The Peach Tree
Here is another analogy. Let’s pretend that I have a peach pit that I tell you is from a peach tree down in Georgia that is ancient and produces the most delicious peaches ever. You could believe me, because I’m trustworthy and you know I’ve been to Georgia quite a few times. You could put the seed in your pocket and be satisfied that you hold in your pocket a seed from a famous peach tree that produces the most desirable peaches; you could believe it with all your heart but you would never know. Well, not only can you know, but you can know with a perfect knowledge. You can plant that seed in the ground, water it, wait patiently, protect it, watch it bear fruit and then, one fateful day, you will sink your teeth into that plump peach and savor the perfect sweetness as the juices ignite your tastebuds. This is how God wants us to know the gospel.
So then, we have reached the end of the chapter; what is faith? Faith is everything it takes to bring you from a state of belief to a state of perfect knowledge, in other words, faith is a vehicle that moves one from belief to perfect knowledge. Alma 32 teaches us that James the apostle was right, “faith without works is dead, being alone” because faith, literally IS works! When you do the things you believe, voila! There is faith!
Here is the concept illustrated into a simple model:
You start with a simple belief with the desire for a perfect knowledge or even some knowledge. Knowledge comes as desire fuels faith in what we believe, while hope is a path of possibilities that faith can follow to a perfect knowledge.
Hope is a critical part of this process and Neal A. Maxwell beautifully illustrates a fascinating way in which faith and hope operate:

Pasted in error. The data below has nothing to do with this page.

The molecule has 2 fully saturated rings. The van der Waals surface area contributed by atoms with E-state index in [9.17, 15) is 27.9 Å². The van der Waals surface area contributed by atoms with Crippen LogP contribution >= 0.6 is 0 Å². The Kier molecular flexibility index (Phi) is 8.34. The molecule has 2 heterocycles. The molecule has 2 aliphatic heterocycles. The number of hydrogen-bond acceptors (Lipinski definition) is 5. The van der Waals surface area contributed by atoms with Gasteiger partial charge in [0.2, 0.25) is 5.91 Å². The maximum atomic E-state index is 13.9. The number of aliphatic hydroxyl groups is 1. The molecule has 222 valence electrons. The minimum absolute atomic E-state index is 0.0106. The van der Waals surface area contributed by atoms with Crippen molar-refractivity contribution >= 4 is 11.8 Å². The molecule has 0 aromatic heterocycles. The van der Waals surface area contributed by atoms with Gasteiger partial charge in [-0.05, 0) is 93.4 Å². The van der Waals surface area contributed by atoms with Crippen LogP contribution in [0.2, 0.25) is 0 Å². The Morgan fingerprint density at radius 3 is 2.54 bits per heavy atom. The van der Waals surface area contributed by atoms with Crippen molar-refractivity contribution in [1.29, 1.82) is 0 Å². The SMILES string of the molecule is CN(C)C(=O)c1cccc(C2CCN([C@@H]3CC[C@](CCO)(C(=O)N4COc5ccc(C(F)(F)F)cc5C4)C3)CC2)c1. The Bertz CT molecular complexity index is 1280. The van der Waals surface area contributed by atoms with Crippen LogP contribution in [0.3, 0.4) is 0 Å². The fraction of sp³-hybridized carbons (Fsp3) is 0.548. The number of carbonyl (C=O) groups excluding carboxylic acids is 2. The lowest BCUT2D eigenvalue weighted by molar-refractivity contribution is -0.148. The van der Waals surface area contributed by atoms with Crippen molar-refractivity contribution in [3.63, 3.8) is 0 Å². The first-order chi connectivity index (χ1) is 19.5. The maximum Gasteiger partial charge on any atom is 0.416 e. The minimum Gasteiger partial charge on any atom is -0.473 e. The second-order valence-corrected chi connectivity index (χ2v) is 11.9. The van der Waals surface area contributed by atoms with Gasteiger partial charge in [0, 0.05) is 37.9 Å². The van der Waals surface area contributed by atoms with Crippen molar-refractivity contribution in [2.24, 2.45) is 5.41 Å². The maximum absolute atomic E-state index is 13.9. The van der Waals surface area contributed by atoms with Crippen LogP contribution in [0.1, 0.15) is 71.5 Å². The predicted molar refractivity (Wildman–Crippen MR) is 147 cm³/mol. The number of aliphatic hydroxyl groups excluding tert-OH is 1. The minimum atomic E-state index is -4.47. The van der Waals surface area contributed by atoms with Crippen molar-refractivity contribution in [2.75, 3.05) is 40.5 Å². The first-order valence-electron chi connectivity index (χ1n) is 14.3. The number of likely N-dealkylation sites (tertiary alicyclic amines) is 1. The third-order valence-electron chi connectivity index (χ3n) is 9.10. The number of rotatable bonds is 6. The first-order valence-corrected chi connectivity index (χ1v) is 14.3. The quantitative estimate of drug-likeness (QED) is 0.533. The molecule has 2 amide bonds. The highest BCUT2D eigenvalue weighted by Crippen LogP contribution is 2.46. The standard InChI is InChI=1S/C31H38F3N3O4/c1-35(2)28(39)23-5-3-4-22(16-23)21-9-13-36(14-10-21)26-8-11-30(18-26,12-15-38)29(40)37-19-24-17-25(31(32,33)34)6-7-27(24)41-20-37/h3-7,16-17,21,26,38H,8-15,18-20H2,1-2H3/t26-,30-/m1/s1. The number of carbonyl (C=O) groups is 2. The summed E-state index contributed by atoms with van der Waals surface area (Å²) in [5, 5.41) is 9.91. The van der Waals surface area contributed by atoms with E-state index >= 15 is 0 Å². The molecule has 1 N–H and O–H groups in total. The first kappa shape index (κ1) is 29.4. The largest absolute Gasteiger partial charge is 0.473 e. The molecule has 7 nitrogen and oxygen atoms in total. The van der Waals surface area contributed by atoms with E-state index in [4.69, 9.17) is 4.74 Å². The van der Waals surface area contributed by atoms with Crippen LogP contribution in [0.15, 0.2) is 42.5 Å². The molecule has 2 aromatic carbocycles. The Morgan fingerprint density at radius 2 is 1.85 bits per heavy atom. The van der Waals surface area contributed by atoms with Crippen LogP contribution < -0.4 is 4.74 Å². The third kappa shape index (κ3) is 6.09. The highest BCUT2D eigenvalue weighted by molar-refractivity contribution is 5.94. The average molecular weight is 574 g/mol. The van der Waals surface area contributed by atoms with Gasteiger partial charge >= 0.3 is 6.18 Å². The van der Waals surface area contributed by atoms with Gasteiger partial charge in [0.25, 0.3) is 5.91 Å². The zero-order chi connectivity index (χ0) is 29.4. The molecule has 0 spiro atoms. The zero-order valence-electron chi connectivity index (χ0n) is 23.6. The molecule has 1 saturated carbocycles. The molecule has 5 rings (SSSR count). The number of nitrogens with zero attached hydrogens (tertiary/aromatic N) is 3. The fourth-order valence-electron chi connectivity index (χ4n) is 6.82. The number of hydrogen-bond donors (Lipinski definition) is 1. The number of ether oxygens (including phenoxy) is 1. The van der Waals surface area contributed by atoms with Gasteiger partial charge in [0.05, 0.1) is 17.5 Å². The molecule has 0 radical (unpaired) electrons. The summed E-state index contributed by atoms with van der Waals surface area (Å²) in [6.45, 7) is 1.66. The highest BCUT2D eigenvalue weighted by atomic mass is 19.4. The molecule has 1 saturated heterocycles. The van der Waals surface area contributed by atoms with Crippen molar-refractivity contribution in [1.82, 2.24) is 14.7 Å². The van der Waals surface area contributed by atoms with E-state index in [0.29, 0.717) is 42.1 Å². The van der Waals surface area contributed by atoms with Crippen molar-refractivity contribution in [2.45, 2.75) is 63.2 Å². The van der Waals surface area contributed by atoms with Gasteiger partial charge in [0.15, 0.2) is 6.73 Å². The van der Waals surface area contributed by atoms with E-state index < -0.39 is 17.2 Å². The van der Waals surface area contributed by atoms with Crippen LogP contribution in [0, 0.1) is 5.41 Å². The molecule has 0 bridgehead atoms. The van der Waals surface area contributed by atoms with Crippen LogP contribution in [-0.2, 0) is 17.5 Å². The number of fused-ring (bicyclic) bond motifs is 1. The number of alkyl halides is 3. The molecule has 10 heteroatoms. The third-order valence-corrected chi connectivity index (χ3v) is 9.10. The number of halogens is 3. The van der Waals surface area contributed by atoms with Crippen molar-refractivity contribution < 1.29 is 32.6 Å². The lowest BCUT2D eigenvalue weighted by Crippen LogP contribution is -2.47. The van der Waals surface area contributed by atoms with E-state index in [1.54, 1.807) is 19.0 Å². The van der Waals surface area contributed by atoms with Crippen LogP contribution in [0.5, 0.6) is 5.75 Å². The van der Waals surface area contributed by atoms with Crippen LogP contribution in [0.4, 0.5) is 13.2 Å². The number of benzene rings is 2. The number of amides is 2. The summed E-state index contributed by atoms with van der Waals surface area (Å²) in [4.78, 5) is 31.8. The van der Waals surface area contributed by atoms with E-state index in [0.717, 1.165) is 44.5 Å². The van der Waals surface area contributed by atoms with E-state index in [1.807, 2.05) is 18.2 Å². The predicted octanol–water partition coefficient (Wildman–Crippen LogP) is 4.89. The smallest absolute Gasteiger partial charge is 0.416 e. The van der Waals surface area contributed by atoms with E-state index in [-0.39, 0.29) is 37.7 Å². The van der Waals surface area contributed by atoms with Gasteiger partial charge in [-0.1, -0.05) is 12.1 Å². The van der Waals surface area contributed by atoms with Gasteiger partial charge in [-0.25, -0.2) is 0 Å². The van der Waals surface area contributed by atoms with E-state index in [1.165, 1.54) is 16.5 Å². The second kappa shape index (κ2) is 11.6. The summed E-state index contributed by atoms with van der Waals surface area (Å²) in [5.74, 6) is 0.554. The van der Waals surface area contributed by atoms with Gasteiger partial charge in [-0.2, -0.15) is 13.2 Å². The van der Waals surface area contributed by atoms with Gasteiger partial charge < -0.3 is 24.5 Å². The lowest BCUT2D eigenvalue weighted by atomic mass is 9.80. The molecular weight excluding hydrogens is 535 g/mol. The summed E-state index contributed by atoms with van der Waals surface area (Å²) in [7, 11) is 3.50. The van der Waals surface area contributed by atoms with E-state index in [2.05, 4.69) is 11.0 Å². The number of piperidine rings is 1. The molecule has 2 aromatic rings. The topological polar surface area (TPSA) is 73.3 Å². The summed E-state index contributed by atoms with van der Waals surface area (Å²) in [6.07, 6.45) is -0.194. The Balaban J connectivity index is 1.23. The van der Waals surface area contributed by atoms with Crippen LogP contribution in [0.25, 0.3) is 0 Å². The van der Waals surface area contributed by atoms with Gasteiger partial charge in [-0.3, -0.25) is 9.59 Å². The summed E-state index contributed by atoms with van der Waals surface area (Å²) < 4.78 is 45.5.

In the geometry of restored theology, hope has a greater circumference than faith. If faith increases, the perimeter of hope stretches correspondingly. (Neal A. Maxwell, “‘Brightness of Hope’,” Ensign, Nov 1994, 34)
So we can see that hope is this expansive, elastic force that is almost comparable to using a flashlight in the woods at night. The light of hope illuminates the way forward while faith is you taking the steps into the darkness. In order for the flashlight to see further into the dark, you have to take the steps of faith to expand the reach of the light.
But the purpose of taking a journey is to reach the destination is it not? When we reach that destination, we enjoy everything it has to offer; especially if it is all that we had hoped for.
I’ll admit it, I don’t have a green thumb; I promise, I’ll show you if you don’t believe me. A while back, a friend from church gave me five strawberry plants. They were young and healthy and he gave me the instructions on how to keep them: Water them every day, give them sunlight and fertilize them. Well, I watered them every day and put them in a nice place where they would get just the right amount of sun.
I was waiting for that fruit and from time to time my friend would ask “How are those strawberry plants doing?” I noted that they weren’t dead yet, so pretty good, but I felt bad that I hadn’t fertilized them; but did I really need to? I mean, they’re growing right?
Then I noticed flowers before too long and thought that surely they’re just fine, flowers mean that fruit is on the way so I’m doing it right and kept on watering. Soon enough fruit began to appear and by ‘fruit’ I mean ‘A fruit’, one strawberry, a tiny, dinky one that was kind of red. About this time my friend asked again about my strawberry plants, he told me that his had produced TONS of huge strawberries, his thumb and index finger indicating the size. I confessed that I only had one, blueberry-sized strawberry and was then chastised for not fertilizing.
The plants had nourishment to grow and blossom but they lacked the nutrients to produce, full, healthy fruit which is what I wanted in the first place. I just didn’t do what it took to get that fruit; it’s the same with the gospel. Sometimes we do just what is convenient without taking the time to drive that extra mile or so and get the one thing that will make all of our efforts worthwhile. Instead, we end up with dead plants, wasted time and discouragement. There was nothing wrong with my plants, I just didn’t obey the principles for obtaining strawberries.
Other insights to Alma’s tree of life
Since we’re on the topic of fruit, there’s an old saying:
“Anyone can count the seeds in an apple, but only God can count the number of apples in a seed.”
~ Robert H. Schuller, American Reformed Church Minister, Entrepreneur and Author, b.1926